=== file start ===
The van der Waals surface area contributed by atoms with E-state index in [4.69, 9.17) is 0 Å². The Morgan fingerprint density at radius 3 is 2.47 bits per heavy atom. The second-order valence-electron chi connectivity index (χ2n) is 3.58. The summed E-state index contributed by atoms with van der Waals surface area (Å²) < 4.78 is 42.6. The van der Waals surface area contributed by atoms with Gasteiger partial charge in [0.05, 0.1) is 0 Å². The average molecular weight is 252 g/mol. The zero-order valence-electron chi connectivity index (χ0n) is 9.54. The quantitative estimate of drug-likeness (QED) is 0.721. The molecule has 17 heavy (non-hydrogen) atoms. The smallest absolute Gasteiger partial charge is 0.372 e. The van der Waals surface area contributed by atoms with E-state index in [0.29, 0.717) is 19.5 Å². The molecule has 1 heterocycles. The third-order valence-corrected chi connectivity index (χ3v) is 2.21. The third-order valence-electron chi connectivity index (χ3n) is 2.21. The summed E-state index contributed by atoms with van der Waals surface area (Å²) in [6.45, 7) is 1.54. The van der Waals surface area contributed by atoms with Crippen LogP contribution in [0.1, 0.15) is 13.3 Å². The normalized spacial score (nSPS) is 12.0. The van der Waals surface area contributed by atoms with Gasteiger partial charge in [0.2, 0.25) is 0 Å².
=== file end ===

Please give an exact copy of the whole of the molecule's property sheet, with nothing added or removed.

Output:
The van der Waals surface area contributed by atoms with E-state index in [4.69, 9.17) is 0 Å². The Morgan fingerprint density at radius 3 is 2.47 bits per heavy atom. The second-order valence-electron chi connectivity index (χ2n) is 3.58. The summed E-state index contributed by atoms with van der Waals surface area (Å²) < 4.78 is 42.6. The van der Waals surface area contributed by atoms with Gasteiger partial charge in [0.05, 0.1) is 0 Å². The average molecular weight is 252 g/mol. The zero-order valence-electron chi connectivity index (χ0n) is 9.54. The quantitative estimate of drug-likeness (QED) is 0.721. The molecule has 17 heavy (non-hydrogen) atoms. The smallest absolute Gasteiger partial charge is 0.372 e. The van der Waals surface area contributed by atoms with E-state index in [0.29, 0.717) is 19.5 Å². The molecule has 1 heterocycles. The third-order valence-corrected chi connectivity index (χ3v) is 2.21. The third-order valence-electron chi connectivity index (χ3n) is 2.21. The summed E-state index contributed by atoms with van der Waals surface area (Å²) in [6.45, 7) is 1.54. The van der Waals surface area contributed by atoms with Crippen LogP contribution in [0.1, 0.15) is 13.3 Å². The normalized spacial score (nSPS) is 12.0. The van der Waals surface area contributed by atoms with Gasteiger partial charge in [0.2, 0.25) is 0 Å².